A Baylor St. Luke’s Medical Center physician says his efforts to improve the quality of care within the hospital’s ICU were met with retaliation and a trumped-up disciplinary action.
A ProPublica investigation claims the suit originated with a complaint.
Dr. Tomas Rios, who practices at Baylor, believed some of his patients were receiving unnecessary medical treatments at the Houston-area hospital. Frustrated, he sent out e-mails to three colleagues.
A month later, in October of 2016, Rios was summoned to a meeting with his boss. The meeting, writes ProPublica, wasn’t intended to address the doctor’s concerns. Rios wound up walking away with a disciplinary warning.
According to Dr. Victor Narcisse, who ProPublica describes as a ‘private-practice physician and member of the hospital’s medical executive committee,’ senior officials had been in touch with him about Rios’ purported bad conduct. They were trying to ‘develop evidence’ against the doctor so they could punish him for speaking out.
Narcisse compared the tactic with “an assassination”—a comment that was recorded and included in Rios’ suit against St. Luke’s.
“It’s like, forgive me, forgive the analogy, when you have a conspiracy for an assassination, the No. 1 rule is you’ve got to get the guy you were going after,” Narcisse said. “And then none of the people who were involved get implicated.”
“They’ve got to execute you,” he added. “Because if you stick around, they know that you’re going to, all these concerns that you have, you’re going to bring them to some regulatory person.”
Narcisse reportedly recommended that Rios avoid discipline by resigning from hospital staff.
‘But Rios did not resign,’ says ProPublica, ‘and within weeks’ was being accused of serious patient care violations.
Two months later, Rios sued, claiming the hospital was retaliating against him for reporting legitimate patient care concerns.
Responding to Rios’ suit, St. Luke’s Vice President and CEO Dr. David Berger has said the intensive care practices Rios began complaining about have led to all-around better outcomes.
“Dr. Tomas Rios is not a board-certified intensivist and not an expert in critical care medicine, and has actively opposed the intensivist process,” Berger said in a statement.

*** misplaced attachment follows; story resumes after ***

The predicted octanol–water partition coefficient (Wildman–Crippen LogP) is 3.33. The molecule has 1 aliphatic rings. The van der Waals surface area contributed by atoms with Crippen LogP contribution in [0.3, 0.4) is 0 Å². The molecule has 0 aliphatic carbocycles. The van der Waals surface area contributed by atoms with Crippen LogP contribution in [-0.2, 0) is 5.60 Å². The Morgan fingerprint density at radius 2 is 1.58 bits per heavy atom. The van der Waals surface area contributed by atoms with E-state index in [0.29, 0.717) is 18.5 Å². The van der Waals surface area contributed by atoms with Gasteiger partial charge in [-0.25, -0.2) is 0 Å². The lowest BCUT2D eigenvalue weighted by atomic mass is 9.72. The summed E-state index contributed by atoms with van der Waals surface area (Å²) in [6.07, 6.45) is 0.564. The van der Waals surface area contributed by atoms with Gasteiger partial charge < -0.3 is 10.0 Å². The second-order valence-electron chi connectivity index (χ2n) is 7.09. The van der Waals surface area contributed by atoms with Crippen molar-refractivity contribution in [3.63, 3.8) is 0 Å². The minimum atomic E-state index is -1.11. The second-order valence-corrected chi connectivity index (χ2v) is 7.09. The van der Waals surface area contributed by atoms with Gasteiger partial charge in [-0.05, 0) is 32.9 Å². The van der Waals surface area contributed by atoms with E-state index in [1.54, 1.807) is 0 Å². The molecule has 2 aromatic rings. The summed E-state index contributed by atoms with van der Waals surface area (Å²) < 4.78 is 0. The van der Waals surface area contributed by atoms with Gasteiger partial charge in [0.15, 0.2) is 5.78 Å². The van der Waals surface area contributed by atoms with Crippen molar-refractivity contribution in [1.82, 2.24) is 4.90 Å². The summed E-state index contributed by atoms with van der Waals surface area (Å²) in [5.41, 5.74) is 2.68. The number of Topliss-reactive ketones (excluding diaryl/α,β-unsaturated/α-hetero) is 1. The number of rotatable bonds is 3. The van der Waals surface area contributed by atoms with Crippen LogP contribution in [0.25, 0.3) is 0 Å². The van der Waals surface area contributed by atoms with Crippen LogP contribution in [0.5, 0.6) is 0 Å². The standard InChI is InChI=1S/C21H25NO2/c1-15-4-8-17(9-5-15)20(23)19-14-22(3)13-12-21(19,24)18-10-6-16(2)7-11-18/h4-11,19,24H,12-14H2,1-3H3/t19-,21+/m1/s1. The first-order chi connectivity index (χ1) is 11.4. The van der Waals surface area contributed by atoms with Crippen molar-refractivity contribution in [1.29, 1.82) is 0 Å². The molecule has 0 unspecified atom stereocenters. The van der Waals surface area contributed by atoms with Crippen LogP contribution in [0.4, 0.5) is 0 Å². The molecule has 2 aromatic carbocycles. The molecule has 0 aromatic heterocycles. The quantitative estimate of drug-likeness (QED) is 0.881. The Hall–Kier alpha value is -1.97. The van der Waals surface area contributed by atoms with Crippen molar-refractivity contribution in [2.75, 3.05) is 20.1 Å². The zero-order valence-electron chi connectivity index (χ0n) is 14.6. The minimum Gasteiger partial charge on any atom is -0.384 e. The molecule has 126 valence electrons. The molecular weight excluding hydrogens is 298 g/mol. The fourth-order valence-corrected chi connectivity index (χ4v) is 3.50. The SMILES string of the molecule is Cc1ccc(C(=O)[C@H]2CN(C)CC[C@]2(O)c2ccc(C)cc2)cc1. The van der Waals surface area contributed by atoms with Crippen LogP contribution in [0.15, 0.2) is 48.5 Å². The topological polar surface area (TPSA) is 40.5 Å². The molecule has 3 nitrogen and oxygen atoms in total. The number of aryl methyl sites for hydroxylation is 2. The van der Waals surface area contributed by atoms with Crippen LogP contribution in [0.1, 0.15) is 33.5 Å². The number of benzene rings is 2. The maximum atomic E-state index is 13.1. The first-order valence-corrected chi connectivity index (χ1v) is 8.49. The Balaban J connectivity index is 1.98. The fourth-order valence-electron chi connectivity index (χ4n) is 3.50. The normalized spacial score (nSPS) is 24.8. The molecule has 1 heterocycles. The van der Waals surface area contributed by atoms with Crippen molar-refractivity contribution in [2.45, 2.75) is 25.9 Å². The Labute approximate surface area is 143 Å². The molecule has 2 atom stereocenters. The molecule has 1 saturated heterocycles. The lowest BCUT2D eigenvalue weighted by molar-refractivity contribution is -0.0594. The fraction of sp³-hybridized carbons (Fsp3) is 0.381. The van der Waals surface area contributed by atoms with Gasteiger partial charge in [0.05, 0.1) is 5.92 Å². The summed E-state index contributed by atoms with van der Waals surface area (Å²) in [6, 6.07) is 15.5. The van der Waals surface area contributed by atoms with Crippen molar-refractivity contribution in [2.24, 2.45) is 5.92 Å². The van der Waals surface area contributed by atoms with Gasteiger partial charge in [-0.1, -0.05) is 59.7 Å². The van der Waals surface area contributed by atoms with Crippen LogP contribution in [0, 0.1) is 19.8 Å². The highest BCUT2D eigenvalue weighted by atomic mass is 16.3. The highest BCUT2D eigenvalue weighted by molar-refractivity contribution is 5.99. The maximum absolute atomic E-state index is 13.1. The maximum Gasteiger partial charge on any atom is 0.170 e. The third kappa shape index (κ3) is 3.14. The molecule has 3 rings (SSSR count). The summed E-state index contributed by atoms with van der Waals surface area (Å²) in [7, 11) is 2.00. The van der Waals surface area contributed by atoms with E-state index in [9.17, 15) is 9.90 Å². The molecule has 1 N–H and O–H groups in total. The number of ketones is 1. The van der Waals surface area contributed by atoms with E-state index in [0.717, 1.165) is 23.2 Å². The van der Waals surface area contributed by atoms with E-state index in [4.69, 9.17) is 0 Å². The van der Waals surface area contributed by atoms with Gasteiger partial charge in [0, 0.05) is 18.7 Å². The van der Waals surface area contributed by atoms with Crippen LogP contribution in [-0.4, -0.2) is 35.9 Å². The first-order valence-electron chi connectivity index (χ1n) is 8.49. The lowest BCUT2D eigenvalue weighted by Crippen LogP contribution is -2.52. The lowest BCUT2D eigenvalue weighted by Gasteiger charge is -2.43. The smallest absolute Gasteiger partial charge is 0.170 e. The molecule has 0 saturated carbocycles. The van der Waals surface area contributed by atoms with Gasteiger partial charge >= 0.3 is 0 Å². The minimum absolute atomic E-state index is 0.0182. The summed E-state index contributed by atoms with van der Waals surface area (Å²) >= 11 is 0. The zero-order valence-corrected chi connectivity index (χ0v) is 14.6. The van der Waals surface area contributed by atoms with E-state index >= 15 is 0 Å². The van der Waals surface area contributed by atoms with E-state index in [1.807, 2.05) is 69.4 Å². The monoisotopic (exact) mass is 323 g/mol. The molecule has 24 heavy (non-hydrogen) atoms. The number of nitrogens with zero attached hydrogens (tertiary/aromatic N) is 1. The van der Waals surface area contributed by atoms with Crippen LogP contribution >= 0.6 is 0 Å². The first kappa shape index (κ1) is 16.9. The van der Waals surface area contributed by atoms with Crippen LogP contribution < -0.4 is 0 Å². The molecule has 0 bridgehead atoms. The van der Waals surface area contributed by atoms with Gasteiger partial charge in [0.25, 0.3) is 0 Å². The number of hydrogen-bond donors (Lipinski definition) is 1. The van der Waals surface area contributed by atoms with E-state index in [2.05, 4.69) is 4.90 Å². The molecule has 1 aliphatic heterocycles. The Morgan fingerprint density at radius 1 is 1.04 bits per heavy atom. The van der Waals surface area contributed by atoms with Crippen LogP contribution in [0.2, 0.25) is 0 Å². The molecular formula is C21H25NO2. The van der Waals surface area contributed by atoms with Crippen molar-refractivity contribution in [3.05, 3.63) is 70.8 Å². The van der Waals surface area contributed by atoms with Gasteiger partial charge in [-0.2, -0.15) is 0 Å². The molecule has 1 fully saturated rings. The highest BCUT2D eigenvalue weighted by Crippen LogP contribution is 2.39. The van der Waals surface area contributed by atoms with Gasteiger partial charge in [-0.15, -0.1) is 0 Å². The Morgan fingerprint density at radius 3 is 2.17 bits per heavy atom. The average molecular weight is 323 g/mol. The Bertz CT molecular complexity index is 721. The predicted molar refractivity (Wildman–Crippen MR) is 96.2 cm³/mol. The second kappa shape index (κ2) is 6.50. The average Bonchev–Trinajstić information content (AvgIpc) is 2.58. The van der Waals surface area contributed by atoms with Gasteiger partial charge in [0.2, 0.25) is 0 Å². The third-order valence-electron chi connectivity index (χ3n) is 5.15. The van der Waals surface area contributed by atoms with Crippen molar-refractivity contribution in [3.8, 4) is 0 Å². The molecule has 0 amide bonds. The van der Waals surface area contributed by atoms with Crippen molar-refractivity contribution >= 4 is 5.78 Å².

ProPublica suggests that the validity of Rios’ concerns is less a matter for consideration than if St. Luke’s responded with illegal, heavy-handed discipline. Investigations spearheaded by ProPublica and the Houston Chronicle—two between 2015 and 2016, respectively—showed that other doctors were complaining about ‘problems that led to poor outcomes in the hospital’s heart transplant program.’
While hospital officials claimed to have taken steps to improve, a few doctors maintained their opinions had been ignored.
St. Luke’s former administrative director for cardiovascular services is also suing the hospital, saying he was fired in 2017 “in retaliation for reporting violations of health and safety laws.”
Attorneys say that Rios’ case casts considerable doubt on the hospital’s internal processes, especially its peer-review-style discipline.
“There appear to be little to no safeguards in place to avoid the improper use of hospital peer review to retaliate against physicians who are bringing up quality-of-care concerns,” said Katherine Van Tassel, dean of the San Francisco Law School.
During Rios’ meeting with Narcisse, the latter man said hospital leaders had ‘started compiling records of patient complaints that had been levied against him—mostly related to his refusal to prescribe intravenous painkillers or other potentially addictive drugs—and that they planned to refer them to what was supposed to be an impartial panel of physicians, the process known as peer review.’
But Narcisse warned that the process was more akin to a “kangaroo court,” with its outcome predetermined and the hospital seeking to lay out evidence that’d levy a verdict before Rios ever got the chance to speak.
One of Rios’ most troublesome complaints was that the hospital seemed to be recommending patients into critical care for ‘financial purposes.’
“What I can tell is that I will continue to advocate for my patients,” Rios said in the recording. “I don’t play politics. My No. 1 priority has always been my patients and will continue to always be my patients, above politics, above money, above anything else. If I feel that rapid response or critical care or whomever is jeopardizing my patient care, then I will act accordingly.”
CEO Berger responded by saying, “And the hospital will act accordingly.”
Rios’ suit is scheduled for trial in December.